Inlaid Microfluidics for In Situ Phosphate Sensing
Sean Morgan a
a Electrical Engineering, Dalhousie University
Proceedings of Emerging Investigators in Microfluidics Conference (EIMC)
Online, Spain, 2021 July 20th - 21st
Organizers: Adrian Nightingale, Darius Rackus and Claire Stanley
Oral, Sean Morgan, presentation 048
DOI: https://doi.org/10.29363/nanoge.eimc.2021.048
Publication date: 5th July 2021

Traditional, ex situ nutrient monitoring efforts require the use of instruments such as autoanalyzers to perform reagent-based analytical techniques on sea water samples to determine nutrient concentrations. The time and cost of sample retrieval and preparation often leads to poor spatial and temporal resolution of nutrient measurements in remote environments. Microfluidic technologies enable in situ sensors to perform the same reagent-based analysis in these environments, with a comparable limit of detection (LOD) and repeatability to the bench top instruments [1].

Here, we present a fully automated in situ phosphate analyzer based on an inlaid microfluidic absorbance cell [2]. The cell is made from opaque polymethyl(methacrylate) (PMMA) inlaid into clear PMMA to attenuate any non-directional or scattered light. It uses embedded microprisms to direct light from an 880 nm LED through the interrogation channel, and then up into a photodiode to measure the resultant intensity. The sensor uses three independently controlled stepper motors to actuate four syringes: two for reagents, one for a standard and one for the sample. There are 10 solenoid valves in a separate oil filled pressure tolerant compartment to ensure reliable and repeatable fluid control. Power is supplied either by the optional separate battery back, or through an external source. The fluids and waste are all housed in a separate perforated container and connected by Teflon tubing.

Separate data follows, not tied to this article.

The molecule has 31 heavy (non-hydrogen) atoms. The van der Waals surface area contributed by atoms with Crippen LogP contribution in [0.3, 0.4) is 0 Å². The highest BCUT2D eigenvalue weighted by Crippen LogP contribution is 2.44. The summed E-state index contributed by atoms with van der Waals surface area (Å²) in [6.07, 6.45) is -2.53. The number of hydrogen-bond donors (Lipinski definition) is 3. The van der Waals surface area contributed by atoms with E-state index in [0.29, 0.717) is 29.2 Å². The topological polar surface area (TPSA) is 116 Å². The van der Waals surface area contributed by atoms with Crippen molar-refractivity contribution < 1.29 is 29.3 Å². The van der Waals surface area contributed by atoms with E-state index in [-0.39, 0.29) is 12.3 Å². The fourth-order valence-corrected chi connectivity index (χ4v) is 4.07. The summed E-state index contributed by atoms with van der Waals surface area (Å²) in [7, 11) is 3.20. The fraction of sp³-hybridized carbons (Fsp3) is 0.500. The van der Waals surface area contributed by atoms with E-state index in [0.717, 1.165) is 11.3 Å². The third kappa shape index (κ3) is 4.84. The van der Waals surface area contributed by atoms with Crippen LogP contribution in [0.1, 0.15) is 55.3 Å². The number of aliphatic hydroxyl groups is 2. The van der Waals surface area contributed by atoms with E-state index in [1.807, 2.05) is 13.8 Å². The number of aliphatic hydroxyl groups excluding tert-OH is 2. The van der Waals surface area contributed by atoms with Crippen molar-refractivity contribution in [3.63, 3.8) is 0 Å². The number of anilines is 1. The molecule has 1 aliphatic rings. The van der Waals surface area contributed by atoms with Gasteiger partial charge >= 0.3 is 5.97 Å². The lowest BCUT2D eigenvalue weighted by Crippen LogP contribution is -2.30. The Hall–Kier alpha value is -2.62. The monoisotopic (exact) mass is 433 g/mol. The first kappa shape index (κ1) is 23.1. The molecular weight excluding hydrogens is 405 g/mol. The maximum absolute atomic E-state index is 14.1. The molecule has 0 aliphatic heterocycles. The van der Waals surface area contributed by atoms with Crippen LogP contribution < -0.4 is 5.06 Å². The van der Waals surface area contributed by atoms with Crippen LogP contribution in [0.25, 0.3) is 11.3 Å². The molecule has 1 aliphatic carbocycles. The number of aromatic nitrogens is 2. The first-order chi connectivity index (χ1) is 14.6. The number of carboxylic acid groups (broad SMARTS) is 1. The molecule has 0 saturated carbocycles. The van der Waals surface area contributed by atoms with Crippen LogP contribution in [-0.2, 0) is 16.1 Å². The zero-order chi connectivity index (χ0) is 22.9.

Using colorimetric absorbance spectrophotometry to determine phosphate concentrations in sea water, the sensor achieves a practical LOD of less than 100 nM. Furthermore, an in situ verification with an on-board standard showed that the measurements were repeatable, with a relative standard deviation of less than 1.5 %. We determined the temperature dependence of the colorimetric reaction by carrying out four sequential calibrations, at intervals between 5 °C and 20 °C, with phosphate standards ranging from 0.2 to 10 µM. Next, we fixed the sensor to a jetty at a depth of 1.5 m to capture the phosphate fluxes during the diurnal tidal cycle in the Bedford Basin. To verify and bench-mark the sensor measurements, we used a Niskin bottle to retrieve samples from alongside the instrument, and then prepared them for analysis on an autoanalyzer. Finally, we mounted the phosphate analyzer to the Stella Maris multi-sensor platform 100 m off shore at a depth of 10 m for a multi-month deployment, in the Bedford Basin in Nova Scotia, Canada.

 

 

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